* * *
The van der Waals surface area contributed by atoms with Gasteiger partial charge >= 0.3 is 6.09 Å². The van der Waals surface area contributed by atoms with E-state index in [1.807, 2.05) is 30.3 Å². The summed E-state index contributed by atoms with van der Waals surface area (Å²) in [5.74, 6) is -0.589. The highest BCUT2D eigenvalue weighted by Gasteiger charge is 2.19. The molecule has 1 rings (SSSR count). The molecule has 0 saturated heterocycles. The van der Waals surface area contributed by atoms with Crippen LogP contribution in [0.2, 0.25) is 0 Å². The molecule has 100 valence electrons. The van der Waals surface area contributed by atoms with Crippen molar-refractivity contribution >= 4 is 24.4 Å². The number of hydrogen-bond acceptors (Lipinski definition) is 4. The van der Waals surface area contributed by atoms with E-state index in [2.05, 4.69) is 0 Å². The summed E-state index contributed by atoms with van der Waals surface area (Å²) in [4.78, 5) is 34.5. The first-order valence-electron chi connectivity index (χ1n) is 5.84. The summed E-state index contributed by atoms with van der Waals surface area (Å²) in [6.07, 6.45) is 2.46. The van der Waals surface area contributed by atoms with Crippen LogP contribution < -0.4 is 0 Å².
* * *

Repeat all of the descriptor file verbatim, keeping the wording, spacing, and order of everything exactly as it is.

The van der Waals surface area contributed by atoms with Gasteiger partial charge >= 0.3 is 6.09 Å². The van der Waals surface area contributed by atoms with E-state index in [1.807, 2.05) is 30.3 Å². The summed E-state index contributed by atoms with van der Waals surface area (Å²) in [5.74, 6) is -0.589. The highest BCUT2D eigenvalue weighted by Gasteiger charge is 2.19. The molecule has 1 rings (SSSR count). The molecule has 0 saturated heterocycles. The van der Waals surface area contributed by atoms with Crippen LogP contribution in [0.2, 0.25) is 0 Å². The molecule has 100 valence electrons. The van der Waals surface area contributed by atoms with Crippen molar-refractivity contribution >= 4 is 24.4 Å². The number of hydrogen-bond acceptors (Lipinski definition) is 4. The van der Waals surface area contributed by atoms with E-state index in [2.05, 4.69) is 0 Å². The summed E-state index contributed by atoms with van der Waals surface area (Å²) in [4.78, 5) is 34.5. The first-order valence-electron chi connectivity index (χ1n) is 5.84. The summed E-state index contributed by atoms with van der Waals surface area (Å²) in [6.07, 6.45) is 2.46. The van der Waals surface area contributed by atoms with Crippen LogP contribution < -0.4 is 0 Å².